by Holly Petrovich, Staff Writer

According to the Illinois Poison Center, the number of calls for help in 2012 dropped by approximately 5,000 from the year before.

The Illinois Poison Center is a non-profit health service to provide Illinois residents with information and advice on potentially harmful substances on a free 24-hour hotline.

Out of the 82,000 calls that were made in the past year, about 74,000 of them were for advice to help someone who had actually been in contact with a hazardous product.

Erin Pallasch, pharmacist and certified specialist in poison information, takes calls from the general public when they need advice or information regarding a certain substance.

Pallasch said the reason the amount of calls have dropped in the past year is because more people are now able to access this same information online. It is a faster way to get the information they need, rather than waiting on hold for a call center specialist.

“We don’t have as many people working, and the people we do have dropped 90 percent [of their] hours and took a pay cut,” Pallasch explained.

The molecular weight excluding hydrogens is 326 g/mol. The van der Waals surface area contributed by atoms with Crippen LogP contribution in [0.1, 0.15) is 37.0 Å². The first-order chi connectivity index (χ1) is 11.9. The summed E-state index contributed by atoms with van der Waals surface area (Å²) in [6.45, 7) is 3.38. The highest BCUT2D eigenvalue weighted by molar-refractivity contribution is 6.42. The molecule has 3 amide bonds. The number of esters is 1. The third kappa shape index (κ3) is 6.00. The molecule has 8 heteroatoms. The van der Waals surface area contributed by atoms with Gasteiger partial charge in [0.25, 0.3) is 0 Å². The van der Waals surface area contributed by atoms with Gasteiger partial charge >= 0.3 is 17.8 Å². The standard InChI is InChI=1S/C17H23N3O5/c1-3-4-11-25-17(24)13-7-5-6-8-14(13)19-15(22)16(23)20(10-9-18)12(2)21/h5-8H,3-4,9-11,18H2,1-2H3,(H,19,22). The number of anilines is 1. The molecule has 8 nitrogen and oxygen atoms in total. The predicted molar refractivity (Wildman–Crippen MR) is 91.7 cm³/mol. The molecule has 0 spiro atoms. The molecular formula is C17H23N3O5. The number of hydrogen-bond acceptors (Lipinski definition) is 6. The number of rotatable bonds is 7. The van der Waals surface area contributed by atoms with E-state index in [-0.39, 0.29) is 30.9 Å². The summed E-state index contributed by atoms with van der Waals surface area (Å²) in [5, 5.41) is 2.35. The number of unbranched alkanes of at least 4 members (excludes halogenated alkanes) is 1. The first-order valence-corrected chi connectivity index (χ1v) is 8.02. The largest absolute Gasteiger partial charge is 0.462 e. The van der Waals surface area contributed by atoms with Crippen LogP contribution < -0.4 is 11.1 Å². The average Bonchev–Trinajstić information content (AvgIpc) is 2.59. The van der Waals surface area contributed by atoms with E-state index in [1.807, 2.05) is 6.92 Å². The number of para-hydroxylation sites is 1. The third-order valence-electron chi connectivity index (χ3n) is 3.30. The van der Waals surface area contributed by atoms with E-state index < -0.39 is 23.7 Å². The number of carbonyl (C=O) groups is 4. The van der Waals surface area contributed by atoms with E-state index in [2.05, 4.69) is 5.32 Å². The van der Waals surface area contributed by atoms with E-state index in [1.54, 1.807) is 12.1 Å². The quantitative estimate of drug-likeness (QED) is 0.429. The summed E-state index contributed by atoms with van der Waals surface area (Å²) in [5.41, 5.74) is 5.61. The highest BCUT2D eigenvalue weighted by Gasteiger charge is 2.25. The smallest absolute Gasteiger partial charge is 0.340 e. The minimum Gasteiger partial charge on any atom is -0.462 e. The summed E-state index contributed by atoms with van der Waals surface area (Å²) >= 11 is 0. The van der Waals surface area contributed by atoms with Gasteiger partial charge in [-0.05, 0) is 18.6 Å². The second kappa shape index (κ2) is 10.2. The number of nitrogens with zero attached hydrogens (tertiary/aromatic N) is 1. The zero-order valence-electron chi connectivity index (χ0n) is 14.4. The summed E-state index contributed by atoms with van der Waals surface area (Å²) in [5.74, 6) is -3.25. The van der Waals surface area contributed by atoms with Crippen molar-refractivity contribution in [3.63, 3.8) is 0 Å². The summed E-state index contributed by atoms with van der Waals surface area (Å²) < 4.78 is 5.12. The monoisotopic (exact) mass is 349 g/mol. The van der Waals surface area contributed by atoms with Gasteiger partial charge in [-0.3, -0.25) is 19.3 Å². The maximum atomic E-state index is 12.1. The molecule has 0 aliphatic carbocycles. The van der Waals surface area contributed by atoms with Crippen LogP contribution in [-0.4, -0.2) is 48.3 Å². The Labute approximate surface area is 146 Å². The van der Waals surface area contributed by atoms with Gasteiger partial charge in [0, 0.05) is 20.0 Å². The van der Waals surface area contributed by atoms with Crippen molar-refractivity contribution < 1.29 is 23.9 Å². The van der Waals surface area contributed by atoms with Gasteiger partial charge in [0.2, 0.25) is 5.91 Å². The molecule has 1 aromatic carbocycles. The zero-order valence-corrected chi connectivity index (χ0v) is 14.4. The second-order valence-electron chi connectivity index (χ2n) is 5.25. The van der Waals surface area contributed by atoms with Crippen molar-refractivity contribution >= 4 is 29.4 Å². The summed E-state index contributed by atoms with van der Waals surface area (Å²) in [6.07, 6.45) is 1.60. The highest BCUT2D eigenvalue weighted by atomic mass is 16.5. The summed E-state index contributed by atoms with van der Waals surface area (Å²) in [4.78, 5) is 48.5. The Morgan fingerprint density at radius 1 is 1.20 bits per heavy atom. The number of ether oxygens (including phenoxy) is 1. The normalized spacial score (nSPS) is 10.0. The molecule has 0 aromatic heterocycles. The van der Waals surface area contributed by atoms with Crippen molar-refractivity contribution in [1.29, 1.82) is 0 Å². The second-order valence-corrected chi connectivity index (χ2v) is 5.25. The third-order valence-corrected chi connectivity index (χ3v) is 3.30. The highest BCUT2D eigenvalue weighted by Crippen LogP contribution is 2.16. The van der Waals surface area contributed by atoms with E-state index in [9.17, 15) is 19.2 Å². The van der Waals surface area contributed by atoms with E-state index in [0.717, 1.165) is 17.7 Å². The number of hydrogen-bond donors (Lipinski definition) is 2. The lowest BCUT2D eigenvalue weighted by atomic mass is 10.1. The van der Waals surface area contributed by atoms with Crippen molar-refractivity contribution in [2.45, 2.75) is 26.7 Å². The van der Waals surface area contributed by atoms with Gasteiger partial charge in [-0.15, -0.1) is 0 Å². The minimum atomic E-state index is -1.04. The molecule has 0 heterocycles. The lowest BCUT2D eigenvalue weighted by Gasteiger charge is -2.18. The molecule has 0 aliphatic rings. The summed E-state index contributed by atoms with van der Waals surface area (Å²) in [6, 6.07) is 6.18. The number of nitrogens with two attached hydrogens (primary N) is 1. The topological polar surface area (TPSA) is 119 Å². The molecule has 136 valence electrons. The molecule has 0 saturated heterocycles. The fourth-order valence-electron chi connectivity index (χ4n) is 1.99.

“Some people don’t wait on hold long enough to actually count as a call and end up going to the emergency room instead of getting our advice.”

In order to stabilize funding, the IPC is trying to encourage the residents of Illinois to sign an online petition to remind the state legislators of their excellent services, she also explained.

Additionally, calls about sedatives and antipsychotics have become very common at the IPC, being one of the top reasons for a call.

Jean Swearingen, medical director at Student Health Services, said SHS receives calls every day to answer students’ questions on illnesses or medications.

Swearingen said most of the calls to the poison center line involve children taking an adult’s medication or eating hazardous foods.

The IPC also stated 47 percent of the phone calls made in the last year were by an adult trying to help a child under the age of five.

This makes the amount of calls regarding poison control at the Health Services center very rare due to our adult population.

“We have occasional calls about possible exposures to substances or accidental overuse of a medication, but it is not a common scenario,” Swearingen said.

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